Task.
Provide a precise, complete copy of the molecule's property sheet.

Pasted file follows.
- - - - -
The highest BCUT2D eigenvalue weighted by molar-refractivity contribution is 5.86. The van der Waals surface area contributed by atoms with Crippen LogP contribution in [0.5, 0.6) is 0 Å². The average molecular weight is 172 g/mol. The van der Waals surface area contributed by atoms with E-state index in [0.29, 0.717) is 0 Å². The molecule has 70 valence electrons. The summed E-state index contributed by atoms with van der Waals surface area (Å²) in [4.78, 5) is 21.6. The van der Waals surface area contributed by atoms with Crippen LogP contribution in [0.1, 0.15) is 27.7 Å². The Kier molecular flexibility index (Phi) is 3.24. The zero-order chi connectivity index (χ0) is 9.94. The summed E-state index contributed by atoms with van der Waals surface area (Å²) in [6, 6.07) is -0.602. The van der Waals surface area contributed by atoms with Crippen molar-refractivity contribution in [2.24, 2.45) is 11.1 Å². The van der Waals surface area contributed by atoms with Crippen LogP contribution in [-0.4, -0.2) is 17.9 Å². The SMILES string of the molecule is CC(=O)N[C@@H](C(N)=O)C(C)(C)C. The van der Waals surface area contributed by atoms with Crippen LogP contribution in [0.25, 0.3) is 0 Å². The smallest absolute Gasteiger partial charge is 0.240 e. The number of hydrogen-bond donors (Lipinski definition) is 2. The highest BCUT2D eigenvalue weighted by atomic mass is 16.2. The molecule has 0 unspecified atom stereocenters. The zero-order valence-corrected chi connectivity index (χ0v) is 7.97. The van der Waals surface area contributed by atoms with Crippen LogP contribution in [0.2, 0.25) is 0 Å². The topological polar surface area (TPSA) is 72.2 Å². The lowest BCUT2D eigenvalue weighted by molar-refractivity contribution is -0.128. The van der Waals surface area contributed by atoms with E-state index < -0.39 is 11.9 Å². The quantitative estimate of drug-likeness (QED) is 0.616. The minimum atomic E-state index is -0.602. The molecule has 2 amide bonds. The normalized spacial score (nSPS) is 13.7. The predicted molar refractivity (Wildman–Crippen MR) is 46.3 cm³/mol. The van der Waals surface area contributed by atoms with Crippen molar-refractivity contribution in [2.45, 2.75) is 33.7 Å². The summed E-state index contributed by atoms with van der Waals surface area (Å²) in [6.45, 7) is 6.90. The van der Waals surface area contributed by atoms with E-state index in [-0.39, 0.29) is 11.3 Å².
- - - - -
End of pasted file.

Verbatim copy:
The highest BCUT2D eigenvalue weighted by molar-refractivity contribution is 5.86. The van der Waals surface area contributed by atoms with Crippen LogP contribution in [0.5, 0.6) is 0 Å². The average molecular weight is 172 g/mol. The van der Waals surface area contributed by atoms with E-state index in [0.29, 0.717) is 0 Å². The molecule has 70 valence electrons. The summed E-state index contributed by atoms with van der Waals surface area (Å²) in [4.78, 5) is 21.6. The van der Waals surface area contributed by atoms with Crippen LogP contribution in [0.1, 0.15) is 27.7 Å². The Kier molecular flexibility index (Phi) is 3.24. The zero-order chi connectivity index (χ0) is 9.94. The summed E-state index contributed by atoms with van der Waals surface area (Å²) in [6, 6.07) is -0.602. The van der Waals surface area contributed by atoms with Crippen molar-refractivity contribution in [2.24, 2.45) is 11.1 Å². The van der Waals surface area contributed by atoms with Crippen LogP contribution in [-0.4, -0.2) is 17.9 Å². The SMILES string of the molecule is CC(=O)N[C@@H](C(N)=O)C(C)(C)C. The van der Waals surface area contributed by atoms with Crippen LogP contribution in [0.25, 0.3) is 0 Å². The smallest absolute Gasteiger partial charge is 0.240 e. The number of hydrogen-bond donors (Lipinski definition) is 2. The highest BCUT2D eigenvalue weighted by atomic mass is 16.2. The molecule has 0 unspecified atom stereocenters. The zero-order valence-corrected chi connectivity index (χ0v) is 7.97. The van der Waals surface area contributed by atoms with Crippen LogP contribution in [0.2, 0.25) is 0 Å². The topological polar surface area (TPSA) is 72.2 Å². The lowest BCUT2D eigenvalue weighted by molar-refractivity contribution is -0.128. The van der Waals surface area contributed by atoms with E-state index < -0.39 is 11.9 Å². The quantitative estimate of drug-likeness (QED) is 0.616. The minimum atomic E-state index is -0.602. The molecule has 2 amide bonds. The normalized spacial score (nSPS) is 13.7. The predicted molar refractivity (Wildman–Crippen MR) is 46.3 cm³/mol. The van der Waals surface area contributed by atoms with Crippen molar-refractivity contribution in [2.45, 2.75) is 33.7 Å². The summed E-state index contributed by atoms with van der Waals surface area (Å²) in [6.45, 7) is 6.90. The van der Waals surface area contributed by atoms with E-state index in [-0.39, 0.29) is 11.3 Å².